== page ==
Pandemic (Movie Review)

Director: John Suits | Release Date: 2016


The upcoming Hardcore Henry is a perfect example of the first-person style of filmmaking taking some unique turns over recent years. While that particular film might lie on the outermost fringe of the horror genre we now have one that lies smack dab in the middle of the horror wheelhouse- that film is Pandemic. A film that without it's first-person shooter perspective gimmick many genre fans might never give a second glance. 

Pandemic could just as easily been retitled Left 4 Dead: The Movie. Left 4 Dead of course being the popular zombie horde shooter from a few years back on XBOX 360 in which you select a character to play out of a small group of survivors and get from Point A to Point B with random hordes of zombies attacking you along the way. That is precisely what we have here. A future where a virus has wiped out much of humanity (they stop short of ever calling them zombies) and Lauren (Rachel Nichols) has found her way to a militarized facility of survivors. She along with a select group of soldiers and another scientist are about to set out to rescue another search party that ran into some trouble and bring them back- along with any other non-infected survivor. Lauren though, has a family that is still out there somewhere and sets off on the mission with an agenda of her own. 

Game of Throne's star, Alfie Allen (who plays Theon Greyjoy in the HBO series), Mekhi Phifer, and Missi Pyle make up the rest of the main cast- none of them ever developed enough to really connect to on a level that would matter when things go south. Allen though, plays your typical rough-edged tough guy that you love to hate and therefore sometimes root to be fodder for the horde, but maybe he's not as bad as we think. These are your typical character archetypes that we're dealing with, just part of the film's mostly generic DNA which doesn't set it apart from other film's in the zombie/infected genre.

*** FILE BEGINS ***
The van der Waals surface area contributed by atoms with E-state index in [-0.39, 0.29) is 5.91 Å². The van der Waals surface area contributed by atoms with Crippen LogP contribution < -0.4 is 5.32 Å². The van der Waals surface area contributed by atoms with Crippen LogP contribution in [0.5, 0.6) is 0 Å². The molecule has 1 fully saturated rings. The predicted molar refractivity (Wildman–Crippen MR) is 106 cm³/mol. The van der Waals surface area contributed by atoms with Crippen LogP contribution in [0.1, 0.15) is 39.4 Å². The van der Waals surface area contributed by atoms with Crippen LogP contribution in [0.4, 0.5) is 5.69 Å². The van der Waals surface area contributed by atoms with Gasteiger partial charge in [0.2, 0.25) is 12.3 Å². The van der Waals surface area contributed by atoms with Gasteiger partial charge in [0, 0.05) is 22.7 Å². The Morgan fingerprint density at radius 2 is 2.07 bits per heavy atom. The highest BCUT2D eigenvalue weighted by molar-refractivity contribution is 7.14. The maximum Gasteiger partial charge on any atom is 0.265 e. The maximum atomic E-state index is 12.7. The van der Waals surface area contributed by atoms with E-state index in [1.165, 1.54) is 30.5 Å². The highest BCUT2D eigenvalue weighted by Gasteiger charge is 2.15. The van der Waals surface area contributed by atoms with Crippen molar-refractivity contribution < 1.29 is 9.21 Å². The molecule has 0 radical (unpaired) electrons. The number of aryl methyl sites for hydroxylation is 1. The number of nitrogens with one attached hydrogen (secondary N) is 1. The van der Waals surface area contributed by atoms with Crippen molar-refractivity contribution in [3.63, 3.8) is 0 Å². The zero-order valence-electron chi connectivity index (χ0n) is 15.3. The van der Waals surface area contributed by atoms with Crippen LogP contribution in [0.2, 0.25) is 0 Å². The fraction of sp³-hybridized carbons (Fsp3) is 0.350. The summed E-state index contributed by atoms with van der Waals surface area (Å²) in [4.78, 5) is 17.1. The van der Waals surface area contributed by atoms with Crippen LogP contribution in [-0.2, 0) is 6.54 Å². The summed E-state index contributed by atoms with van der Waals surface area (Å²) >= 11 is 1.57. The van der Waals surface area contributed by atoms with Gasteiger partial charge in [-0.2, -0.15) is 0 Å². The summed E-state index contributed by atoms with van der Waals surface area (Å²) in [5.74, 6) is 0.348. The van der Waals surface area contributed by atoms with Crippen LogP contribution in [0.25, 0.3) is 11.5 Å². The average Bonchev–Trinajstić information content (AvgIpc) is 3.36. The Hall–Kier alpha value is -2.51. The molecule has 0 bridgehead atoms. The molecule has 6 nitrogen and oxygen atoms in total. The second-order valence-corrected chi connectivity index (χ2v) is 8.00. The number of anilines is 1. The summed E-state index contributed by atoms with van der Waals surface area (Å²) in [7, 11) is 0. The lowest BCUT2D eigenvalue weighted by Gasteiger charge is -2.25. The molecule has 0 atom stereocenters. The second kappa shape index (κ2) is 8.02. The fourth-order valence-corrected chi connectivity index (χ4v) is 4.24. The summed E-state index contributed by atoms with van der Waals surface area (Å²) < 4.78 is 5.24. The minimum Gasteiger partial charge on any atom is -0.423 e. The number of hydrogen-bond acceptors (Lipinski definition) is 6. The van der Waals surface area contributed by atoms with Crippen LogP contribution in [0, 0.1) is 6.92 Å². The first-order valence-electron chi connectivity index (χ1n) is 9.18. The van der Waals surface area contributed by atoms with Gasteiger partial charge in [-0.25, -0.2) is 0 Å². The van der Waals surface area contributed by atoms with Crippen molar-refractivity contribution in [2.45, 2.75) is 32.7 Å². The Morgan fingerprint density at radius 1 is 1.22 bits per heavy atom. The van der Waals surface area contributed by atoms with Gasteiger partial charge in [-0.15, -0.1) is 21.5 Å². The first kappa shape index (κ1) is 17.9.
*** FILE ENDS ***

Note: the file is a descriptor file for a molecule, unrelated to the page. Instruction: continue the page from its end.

The action set pieces though are actually quite impressive and with the first-person twist you get the sense that you are a part of the chaos. However, as you have no control over the camera or the character it is attached to, the predictable moments of characters doing the dumbest thing possible are unavoidable and often extremely frustrating. The script gives one a sense of deja vu that's a collision of elements and dialogue from Left 4 Dead and the original Resident Evil games. 

The action scenes in Pandemic hit so hard and so fast that the visual style often becomes a little overwhelming to the senses. There is a certain charm to the film's adherence to genre tropes, but they often dampen any true potential. All in all Pandemic is a unique twist on first-person horror that borders on sensory overload and shaky potential behind tired cliches. 



Horror movies and beer - the only two viable options for entertainment in the wastelands of Nebraska as far as he's concerned. When he's not in the theater he's probably drinking away the sorrows of being a die-hard Chicago Cubs fan.

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